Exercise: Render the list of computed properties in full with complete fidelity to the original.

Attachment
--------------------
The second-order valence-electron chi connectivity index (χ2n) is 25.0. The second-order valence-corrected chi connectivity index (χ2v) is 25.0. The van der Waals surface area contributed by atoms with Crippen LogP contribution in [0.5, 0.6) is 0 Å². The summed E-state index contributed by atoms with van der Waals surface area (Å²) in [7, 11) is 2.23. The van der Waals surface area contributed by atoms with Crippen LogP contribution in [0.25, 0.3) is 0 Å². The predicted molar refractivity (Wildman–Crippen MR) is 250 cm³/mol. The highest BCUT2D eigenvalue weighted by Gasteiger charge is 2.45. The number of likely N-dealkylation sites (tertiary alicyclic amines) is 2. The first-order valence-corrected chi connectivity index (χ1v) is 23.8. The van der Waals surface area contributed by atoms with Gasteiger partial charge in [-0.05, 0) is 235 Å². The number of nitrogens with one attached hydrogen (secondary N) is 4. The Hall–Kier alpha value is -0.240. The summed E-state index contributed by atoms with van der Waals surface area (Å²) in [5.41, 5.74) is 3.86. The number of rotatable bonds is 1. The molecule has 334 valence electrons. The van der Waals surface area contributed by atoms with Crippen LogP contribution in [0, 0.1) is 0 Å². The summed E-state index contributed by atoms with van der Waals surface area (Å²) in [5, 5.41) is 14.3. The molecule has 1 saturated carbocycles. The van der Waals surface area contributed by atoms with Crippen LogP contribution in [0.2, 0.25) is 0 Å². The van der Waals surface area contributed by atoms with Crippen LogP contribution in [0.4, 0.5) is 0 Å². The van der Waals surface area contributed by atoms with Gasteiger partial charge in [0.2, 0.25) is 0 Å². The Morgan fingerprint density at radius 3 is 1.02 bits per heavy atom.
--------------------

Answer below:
The second-order valence-electron chi connectivity index (χ2n) is 25.0. The second-order valence-corrected chi connectivity index (χ2v) is 25.0. The van der Waals surface area contributed by atoms with Crippen LogP contribution in [0.5, 0.6) is 0 Å². The summed E-state index contributed by atoms with van der Waals surface area (Å²) in [7, 11) is 2.23. The van der Waals surface area contributed by atoms with Crippen LogP contribution in [0.25, 0.3) is 0 Å². The predicted molar refractivity (Wildman–Crippen MR) is 250 cm³/mol. The highest BCUT2D eigenvalue weighted by Gasteiger charge is 2.45. The number of likely N-dealkylation sites (tertiary alicyclic amines) is 2. The first-order valence-corrected chi connectivity index (χ1v) is 23.8. The van der Waals surface area contributed by atoms with Gasteiger partial charge in [-0.05, 0) is 235 Å². The number of nitrogens with one attached hydrogen (secondary N) is 4. The Hall–Kier alpha value is -0.240. The summed E-state index contributed by atoms with van der Waals surface area (Å²) in [5.41, 5.74) is 3.86. The number of rotatable bonds is 1. The molecule has 334 valence electrons. The van der Waals surface area contributed by atoms with Crippen LogP contribution in [0, 0.1) is 0 Å². The summed E-state index contributed by atoms with van der Waals surface area (Å²) in [5, 5.41) is 14.3. The molecule has 1 saturated carbocycles. The van der Waals surface area contributed by atoms with Crippen LogP contribution in [0.2, 0.25) is 0 Å². The van der Waals surface area contributed by atoms with Crippen LogP contribution in [0.4, 0.5) is 0 Å². The van der Waals surface area contributed by atoms with Gasteiger partial charge in [0.2, 0.25) is 0 Å². The Morgan fingerprint density at radius 3 is 1.02 bits per heavy atom.